The grim saga of Changsheng Biotechnology continues to roil China with news Wednesday that the embattled pharmaceutical firm produced a second huge batch of substandard vaccine doses for children, doubling the number of doses originally estimated.
The South China Morning Post reported that the first batch of 252,600 suspicious vaccine doses was sold entirely in the province of Shandong. Another batch of 247,200 doses has been discovered, of which 90 percent were sold in Shandong and the rest in Anhui.
A third batch of 400,000 doses sold by a different company, the state-run Wuhan Institute of Biological Products, was found to be substandard.
This puts the total number of substandard vaccine doses from Changsheng just shy of half a million, and the total number of substandard batches up to nearly one million. Chinese drug regulators evidently believe nearly all of them were, in fact, administered to children. The SCMP reported that 76 percent of the children who received injections from the first batch have been treated by doctors and “plans were in place” to treat those inoculated from the second batch.
The Chinese government’s effort to tamp down public anger by forbidding discussion of the vaccine crisis does not appear to be working, as Nikkei Asian Review reported on Tuesday that Chinese social media is still buzzing with “angry posts from parents wondering whether their children received substandard vaccines amid reports that some companies had used expired ingredients and doctored testing records.”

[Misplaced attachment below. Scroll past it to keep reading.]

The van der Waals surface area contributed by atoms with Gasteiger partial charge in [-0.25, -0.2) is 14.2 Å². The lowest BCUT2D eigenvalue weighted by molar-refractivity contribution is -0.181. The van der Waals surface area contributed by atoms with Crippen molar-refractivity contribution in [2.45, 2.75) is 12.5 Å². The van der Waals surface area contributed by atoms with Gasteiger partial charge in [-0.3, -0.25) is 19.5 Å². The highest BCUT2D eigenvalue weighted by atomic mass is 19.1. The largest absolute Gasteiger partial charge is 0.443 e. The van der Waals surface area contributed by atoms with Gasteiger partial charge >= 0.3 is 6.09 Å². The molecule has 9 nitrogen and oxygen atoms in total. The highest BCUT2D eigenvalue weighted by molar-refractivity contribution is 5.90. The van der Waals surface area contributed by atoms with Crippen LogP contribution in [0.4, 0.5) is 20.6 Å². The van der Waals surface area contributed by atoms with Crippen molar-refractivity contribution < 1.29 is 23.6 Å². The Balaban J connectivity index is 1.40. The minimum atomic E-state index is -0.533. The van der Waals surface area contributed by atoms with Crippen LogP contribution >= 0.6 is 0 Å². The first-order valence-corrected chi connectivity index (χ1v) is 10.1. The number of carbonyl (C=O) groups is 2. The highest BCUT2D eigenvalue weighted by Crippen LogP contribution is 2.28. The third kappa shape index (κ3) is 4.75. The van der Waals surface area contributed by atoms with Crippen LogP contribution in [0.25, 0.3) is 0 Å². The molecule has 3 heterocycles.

Nikkei Asian Review contributor Yanzhong Huang of Seton Hall University faulted the Chinese government for investing more effort in political damage control than dealing with the vaccine problem:
To limit the wider impact on social and political stability, the government seems more focused on damage control than on cleaning up the scandal-ridden vaccine industry. Officials have reportedly restricted news coverage and censors have swiftly scrubbed away widely shared essays and posts criticizing the government or spreading bad news. Even news reports from state-owned publications, such as an investigation into Wuhan Institute’s substandard vaccines by the newspaper Economic Observer, have been taken down.
What Beijing should do instead is to engage with all key stakeholders to strengthen vaccine safety. Officials should actively seek the input and involvement of the public, the industry and the press in exposing, investigating and penalizing irregularities and violations.
This would require treating whistleblowers as heroes, not as troublemakers. It would also mean introducing more transparency in the regulation of vaccine safety. Public discussion on vaccine safety should be channeled in a way that facilitates information flow and increased accountability in the policy process rather than rely on top-down, state-centric regulation.
Eighteen arrests of Changsheng personnel have been made so far, including chairwoman Gao Junfang, once hailed as the “Vaccine Queen” and possibly the wealthiest woman in China.
Gao’s rise from humble origins to billionaire tycoon was formerly the stuff of legend, but now accusations are swirling that she gained control of the company by cheating workers out of their stock holdings and engaged in other shady business practices, including bribery of public officials. Gao’s 18.1 percent stake in Changsheng Biotechnology was frozen by Chinese officials last week.
The Chinese public seems unwilling to accept even the plumpest and most carefully roasted corporate scapegoat. With remarkable persistence for the population of an authoritarian Communist state, they insist public officials who played a role must be punished as well, and they are questioning the integrity of the entire bureaucratic system.
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